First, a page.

After 12 years of working in a corporate environment, desktop publishing assistant and account manager Cathy Kessler was getting bored and frustrated with the lack of flexibility in her job. So she decided to start her own home-based business as a virtual assistant (VA), and she hasn't had any second thoughts. With employers cutting overhead costs, it's a good time to become a VA, according to Stacy Brice, president of AssistU, a Baltimore-based company that provides online training and coaching for VAs. Get Started Generally, starting a VA business doesn't cost much, says Brice. You need a home computer, but software and other supplies can be bought as required for client assignments. If your startup expenses exceed what you'd like to put on your credit card, the US Small Business Administration offers many loan programs, as well as information about grants and financing opportunities. Set Rates According to Brice, starting rates for a VA should not be less than $30 per hour to make a profit and cover all the costs an employer would pay in the corporate world -- including health insurance premiums, vacation time and office supplies. VAs should raise rates as their skills and value to clients improve, generally debuting a new rate for a new client. For an experienced generalist VA, rates top off around $65 per hour, but specialists in niche fields charge higher fees. Kessler, who is based in Lancaster, Pennsylvania, has six clients in locations from New York to California on retainer for a minimum number of hours per month and several more regular clients that she charges hourly for occasional jobs. Market Yourself Because print ads are expensive and rarely hit your target audience, Brice favors networking as a better marketing strategy. Ways to meet potential clients include volunteering, teaching online and offline classes and attending networking events for trade associations and chambers of commerce. Moreover, a Web site is essential to attract national clients, Kessler says. When developing your business site, she suggests scanning other VAs' Web sites and deciding what you do and don't like. Don't just post your resume and services offered; create a site that truly gives your potential client a good sense of your skills, experience and work ethic. "People want to see who you are and what you're about," Kessler says. "Post your photo and express your personality on your Web site." Online Resources Brice recommends the following Web sites as great resources for VAs:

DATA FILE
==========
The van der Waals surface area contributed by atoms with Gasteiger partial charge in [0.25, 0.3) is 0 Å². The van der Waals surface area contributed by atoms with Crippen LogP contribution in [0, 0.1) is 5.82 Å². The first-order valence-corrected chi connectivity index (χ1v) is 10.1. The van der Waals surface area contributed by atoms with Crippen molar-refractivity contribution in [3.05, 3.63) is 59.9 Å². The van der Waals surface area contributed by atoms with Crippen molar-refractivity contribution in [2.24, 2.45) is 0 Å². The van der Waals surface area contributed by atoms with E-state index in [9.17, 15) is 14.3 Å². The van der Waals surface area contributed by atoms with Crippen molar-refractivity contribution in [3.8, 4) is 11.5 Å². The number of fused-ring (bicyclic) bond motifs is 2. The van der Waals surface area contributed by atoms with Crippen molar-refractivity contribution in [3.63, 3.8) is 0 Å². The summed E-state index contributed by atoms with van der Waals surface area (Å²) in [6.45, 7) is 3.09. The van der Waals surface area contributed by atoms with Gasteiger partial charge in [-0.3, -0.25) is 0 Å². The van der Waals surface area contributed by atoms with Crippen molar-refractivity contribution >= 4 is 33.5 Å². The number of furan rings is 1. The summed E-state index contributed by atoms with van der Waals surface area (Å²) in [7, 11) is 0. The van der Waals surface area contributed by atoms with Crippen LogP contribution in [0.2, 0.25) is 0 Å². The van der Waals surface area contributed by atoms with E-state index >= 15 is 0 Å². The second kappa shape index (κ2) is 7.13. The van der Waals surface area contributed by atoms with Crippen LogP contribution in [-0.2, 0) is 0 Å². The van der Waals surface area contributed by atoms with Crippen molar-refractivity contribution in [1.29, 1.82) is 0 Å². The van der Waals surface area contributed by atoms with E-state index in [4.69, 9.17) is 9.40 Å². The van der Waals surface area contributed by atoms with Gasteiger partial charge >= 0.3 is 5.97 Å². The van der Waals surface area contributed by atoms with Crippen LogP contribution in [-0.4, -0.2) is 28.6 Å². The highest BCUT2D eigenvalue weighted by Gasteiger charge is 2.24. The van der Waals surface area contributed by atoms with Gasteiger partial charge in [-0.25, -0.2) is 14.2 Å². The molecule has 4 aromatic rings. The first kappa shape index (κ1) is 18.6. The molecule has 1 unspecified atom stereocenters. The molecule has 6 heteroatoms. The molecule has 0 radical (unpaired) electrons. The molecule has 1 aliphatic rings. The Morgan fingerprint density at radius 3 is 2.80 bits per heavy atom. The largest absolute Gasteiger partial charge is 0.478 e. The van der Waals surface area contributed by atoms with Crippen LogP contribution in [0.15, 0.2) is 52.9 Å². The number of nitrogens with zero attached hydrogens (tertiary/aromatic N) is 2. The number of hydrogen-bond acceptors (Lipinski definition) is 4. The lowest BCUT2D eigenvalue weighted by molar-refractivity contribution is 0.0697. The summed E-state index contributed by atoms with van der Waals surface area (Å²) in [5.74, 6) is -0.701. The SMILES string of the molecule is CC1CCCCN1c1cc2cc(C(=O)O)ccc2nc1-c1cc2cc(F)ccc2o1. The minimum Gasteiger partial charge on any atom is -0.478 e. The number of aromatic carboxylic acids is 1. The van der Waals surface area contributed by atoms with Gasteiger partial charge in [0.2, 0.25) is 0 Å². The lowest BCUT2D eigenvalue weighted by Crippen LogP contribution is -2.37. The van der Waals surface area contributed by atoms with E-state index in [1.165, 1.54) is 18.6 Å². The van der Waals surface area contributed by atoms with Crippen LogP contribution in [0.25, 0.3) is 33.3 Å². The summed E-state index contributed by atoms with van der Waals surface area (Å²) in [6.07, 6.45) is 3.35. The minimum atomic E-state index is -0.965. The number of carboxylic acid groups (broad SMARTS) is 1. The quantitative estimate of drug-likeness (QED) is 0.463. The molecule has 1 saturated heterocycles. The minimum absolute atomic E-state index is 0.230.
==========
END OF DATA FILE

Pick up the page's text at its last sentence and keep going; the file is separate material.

- American Institute of Professional Bookkeepers Accounting, Bookkeeping and Tax Links: Features numerous accounting and tax info links.
- Morebusiness.com: Offers startup advice, sample business and marketing plans, contracts, Web site-building tips, press release templates and more.
- Bplans.com: Shows how to develop a business plan, and also includes marketing ideas and a costs calculator.
- SBA.gov: Offers important advice for first-time entrepreneurs.